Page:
These are things I have seen and come to understand in my journey with these dogs. I hope you find it helpful. There are some great folks who train and give clinics out there and there are scary ones as well so choice wisely.

 

Denice

 

Thanks Denice, that's really helpful! I'm going to print this out and take it along with me..

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One more thing I'd add to Denice's list is to observe how the stock is being treated. That they're not being abused, mistreated, etc. The trainer takes measures to ensure that dogs are not hurting or unduly stressing the stock.

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One more thing I'd add to Denice's list is to observe how the stock is being treated. That they're not being abused, mistreated, etc. The trainer takes measures to ensure that dogs are not hurting or unduly stressing the stock.

^^This is very important. If the trainer shows disregard for the welfare of the stock, I'd be running in the opposite direction.

 

J.

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Also, a trainer that disregards the welfare of the livestock is not teaching a dog how to read and rate the stock reliably.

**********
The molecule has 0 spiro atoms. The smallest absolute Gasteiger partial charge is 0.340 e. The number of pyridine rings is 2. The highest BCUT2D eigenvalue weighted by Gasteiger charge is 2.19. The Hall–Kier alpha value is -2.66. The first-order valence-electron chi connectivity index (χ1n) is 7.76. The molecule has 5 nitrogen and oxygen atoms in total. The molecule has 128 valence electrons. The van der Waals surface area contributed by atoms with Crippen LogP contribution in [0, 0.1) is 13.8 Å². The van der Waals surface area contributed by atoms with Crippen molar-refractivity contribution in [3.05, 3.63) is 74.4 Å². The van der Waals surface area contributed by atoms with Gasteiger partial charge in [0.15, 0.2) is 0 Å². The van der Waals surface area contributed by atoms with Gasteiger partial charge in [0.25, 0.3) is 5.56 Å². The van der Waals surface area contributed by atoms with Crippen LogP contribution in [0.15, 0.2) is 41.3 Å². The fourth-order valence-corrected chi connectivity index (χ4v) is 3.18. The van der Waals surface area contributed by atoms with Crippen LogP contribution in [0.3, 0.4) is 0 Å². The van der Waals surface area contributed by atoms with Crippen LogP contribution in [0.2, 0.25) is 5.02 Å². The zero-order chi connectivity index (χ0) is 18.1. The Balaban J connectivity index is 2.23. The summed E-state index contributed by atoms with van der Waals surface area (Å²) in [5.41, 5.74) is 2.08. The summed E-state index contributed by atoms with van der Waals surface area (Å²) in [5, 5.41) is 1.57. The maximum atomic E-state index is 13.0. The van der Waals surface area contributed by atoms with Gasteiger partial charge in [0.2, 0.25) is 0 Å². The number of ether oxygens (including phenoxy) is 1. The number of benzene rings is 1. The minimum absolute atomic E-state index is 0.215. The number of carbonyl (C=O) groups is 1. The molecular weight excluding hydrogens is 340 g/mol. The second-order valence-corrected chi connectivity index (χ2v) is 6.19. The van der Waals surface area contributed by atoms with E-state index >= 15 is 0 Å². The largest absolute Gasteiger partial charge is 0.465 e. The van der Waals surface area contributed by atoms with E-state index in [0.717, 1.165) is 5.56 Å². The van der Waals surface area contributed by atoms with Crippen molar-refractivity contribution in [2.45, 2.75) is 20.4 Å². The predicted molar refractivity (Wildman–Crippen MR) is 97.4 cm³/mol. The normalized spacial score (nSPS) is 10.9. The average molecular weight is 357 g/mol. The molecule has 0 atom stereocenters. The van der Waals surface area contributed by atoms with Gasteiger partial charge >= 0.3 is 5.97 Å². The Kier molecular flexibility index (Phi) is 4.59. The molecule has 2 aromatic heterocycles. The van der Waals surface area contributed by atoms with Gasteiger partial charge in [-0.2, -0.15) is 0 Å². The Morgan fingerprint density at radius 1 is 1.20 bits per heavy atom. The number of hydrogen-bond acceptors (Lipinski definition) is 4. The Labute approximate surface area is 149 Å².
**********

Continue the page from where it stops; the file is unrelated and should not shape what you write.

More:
I wouldn't say a cowdog has to be more aggressive, because a hard-hitting dog isn't necessarily more authoritative with stock. But, cowdogs definitely need to be tougher than the average sheepdog. Not tougher in their approach toward stock, but tougher in that they aren't easily dissuaded from hard knocks that come from working cattle. A tough dog doesn't automatically have a hard temperament that requires a firm hand in training either.

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Interesting. My Aussie has lots of HT in her breeding. Thanks for the discussion; very informative.

Gary Ericsson's Hangin' Tree Aussies were outstanding dogs. Gary had a stringent breeding program - dogs work and work well, or they are not going to contribute to the gene pool. You can find lots of Hangin' Tree bloodlines in a number of good working Aussies. His Hangin' Tree Black Bear is the only Aussie he utilized in developing the Hangin' Tree Cowdog. I watched one of his offspring working at a clinic/cattledog trial weekend - he was an amazing dog.